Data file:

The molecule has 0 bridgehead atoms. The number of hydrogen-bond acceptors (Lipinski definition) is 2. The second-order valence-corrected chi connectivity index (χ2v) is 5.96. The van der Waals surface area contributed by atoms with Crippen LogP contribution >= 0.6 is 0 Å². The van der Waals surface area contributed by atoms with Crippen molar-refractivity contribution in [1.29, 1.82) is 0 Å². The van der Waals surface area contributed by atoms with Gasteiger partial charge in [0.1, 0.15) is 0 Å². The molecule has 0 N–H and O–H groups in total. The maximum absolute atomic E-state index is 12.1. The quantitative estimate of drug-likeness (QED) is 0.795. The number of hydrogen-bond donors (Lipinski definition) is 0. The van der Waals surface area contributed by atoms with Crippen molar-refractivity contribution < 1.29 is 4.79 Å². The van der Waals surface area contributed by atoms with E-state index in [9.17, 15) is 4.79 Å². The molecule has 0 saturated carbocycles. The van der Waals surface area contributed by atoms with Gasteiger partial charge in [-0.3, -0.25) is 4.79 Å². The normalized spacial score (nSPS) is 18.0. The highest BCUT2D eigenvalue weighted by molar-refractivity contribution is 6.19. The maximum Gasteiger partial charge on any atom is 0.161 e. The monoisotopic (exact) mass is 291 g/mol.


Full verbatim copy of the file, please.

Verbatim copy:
The molecule has 0 bridgehead atoms. The number of hydrogen-bond acceptors (Lipinski definition) is 2. The second-order valence-corrected chi connectivity index (χ2v) is 5.96. The van der Waals surface area contributed by atoms with Crippen LogP contribution >= 0.6 is 0 Å². The van der Waals surface area contributed by atoms with Crippen molar-refractivity contribution in [1.29, 1.82) is 0 Å². The van der Waals surface area contributed by atoms with Gasteiger partial charge in [0.1, 0.15) is 0 Å². The molecule has 0 N–H and O–H groups in total. The maximum absolute atomic E-state index is 12.1. The quantitative estimate of drug-likeness (QED) is 0.795. The number of hydrogen-bond donors (Lipinski definition) is 0. The van der Waals surface area contributed by atoms with Crippen molar-refractivity contribution < 1.29 is 4.79 Å². The van der Waals surface area contributed by atoms with E-state index in [9.17, 15) is 4.79 Å². The molecule has 0 saturated carbocycles. The van der Waals surface area contributed by atoms with Gasteiger partial charge in [-0.3, -0.25) is 4.79 Å². The normalized spacial score (nSPS) is 18.0. The highest BCUT2D eigenvalue weighted by molar-refractivity contribution is 6.19. The maximum Gasteiger partial charge on any atom is 0.161 e. The monoisotopic (exact) mass is 291 g/mol.